A recent study published in the journal Environmental Health Perspectives, to date the largest and longest study evaluating fluoride exposure and its impact on the developing brain, found that increased levels of prenatal fluoride exposure might be associated with lower cognitive function in children.


The study evaluated,
“nearly 300 sets of mothers and children in Mexico and tested the children twice for cognitive development over the course of 12 years. Fluoride is not added to public water supplies in Mexico, but people are exposed through naturally occurring fluoride in water and fluoridated salt and supplements.
The study found a drop in scores on intelligence tests for every 0.5 milligram-per-liter increase in fluoride exposure beyond 0.8 milligrams per liter found in urine. However, although the researchers found a potential connection to a child’s exposure to fluoride in utero, they found no significant influence from fluoride exposure on brain development once a child was born.” 1
Howard Hu, founding dean of the Dalla Lana School of Public Health at the University of Toronto and study’s lead author, and his team found that on average, the mothers had 0.90 milligrams per liter of fluoride in their urine.
Similar findings came out of a study from China, although levels of fluoride can be as high as 30 milligrams per liter there. But the US Public Health Service, the FDA, the EPA and the American Dental Association still all recommend the use of fluoride in our water systems. (But remember, when you brush your teeth with fluoride toothpaste- DO NOT SWALLOW.)
However, if we know that fluoride is hurting developing brains and that too much fluoride can lead to “discoloration of teeth and skeletal fluorosis,” why are we still using it? And what exactly does fluoride do for our teeth?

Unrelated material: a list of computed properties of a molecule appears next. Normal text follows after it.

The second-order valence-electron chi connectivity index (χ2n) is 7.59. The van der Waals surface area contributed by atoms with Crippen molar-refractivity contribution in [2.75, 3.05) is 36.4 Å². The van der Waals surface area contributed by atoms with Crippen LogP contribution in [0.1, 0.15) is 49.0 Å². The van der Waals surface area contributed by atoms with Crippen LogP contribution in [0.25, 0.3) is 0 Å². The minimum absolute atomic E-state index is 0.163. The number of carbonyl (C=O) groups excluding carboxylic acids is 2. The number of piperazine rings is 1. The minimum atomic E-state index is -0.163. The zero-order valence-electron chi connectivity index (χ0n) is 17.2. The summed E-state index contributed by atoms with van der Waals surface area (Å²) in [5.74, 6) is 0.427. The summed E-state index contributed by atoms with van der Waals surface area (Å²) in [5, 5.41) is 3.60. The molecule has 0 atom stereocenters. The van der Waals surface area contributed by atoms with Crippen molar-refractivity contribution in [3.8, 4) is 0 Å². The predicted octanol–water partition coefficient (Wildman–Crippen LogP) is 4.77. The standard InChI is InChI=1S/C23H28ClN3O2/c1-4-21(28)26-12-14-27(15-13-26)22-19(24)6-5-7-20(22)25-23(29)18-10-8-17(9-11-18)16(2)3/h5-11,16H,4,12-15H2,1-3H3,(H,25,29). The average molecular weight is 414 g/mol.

I’m glad you asked.

When mineral content leaches from your teeth its called demineralization and it’s this process that actually causes cavities. But during the process of remineralization, the damaged area is “healed.” Therefore, if we want fewer cavities we need to create the best conditions for remineralization to take place. Enter fluoride. A known neurotoxin.


But, there are ways to help with the remineralization process beyond fluoride.

A big thank you to the blog Natural Living Ideas, who outline a couple ways we can do just that:2

1. Ditch Sugar and Sodas- when starchy or sugary foods (think milk, sodas, dried fruits, cakes, candy) are left on the teeth bacteria can thrive and multiply, producing the acid that destroys tooth enamel.

2. Reduce Phytate Intake- Phytates, or phytic acid, are substances found in grains, beans, lentils, soy, nuts, and seeds and a diet high in phytic acid can cause mineral deficiencies. As in all areas of life, balance is needed. You don’t necessarily have to stop eating all grains, but watch your intake. Soaking your beans and nuts before consuming them helps, too.

3. Increase Vitamin and Mineral Intake

4. Eat Teeth Friendly Foods- crunchy fruits and vegetables like apples, pears, celery, raw carrots, and cucumber have a high water content which helps to dilute the potential effects of the sugars they contain. They also stimulate the production of saliva, which also helps guard against decay.

5. Kill Cavity-Causing Bacteria- by brushing at least twice a day and flossing regularly you’ll remove the plaque that feeds acid-producing bacteria. You can also oil pull!

6. Use a Remineralizing Toothpaste- or make your own!

7. Address Heartburn and Acid Reflux- acid reflux can damage teeth even more than sodas, energy drinks, and other foods.

8. Fix a Dry Mouth- saliva is incredibly important for a healthy mouth and the process of digestion because it helps kill bacteria. It also contains the proteins and minerals needed to protect tooth enamel and prevent decay, gum disease, and bad breath.


Sources and References

  1. CNN, September 19, 2017.
  2. naturallivingideas, August 9, 2016.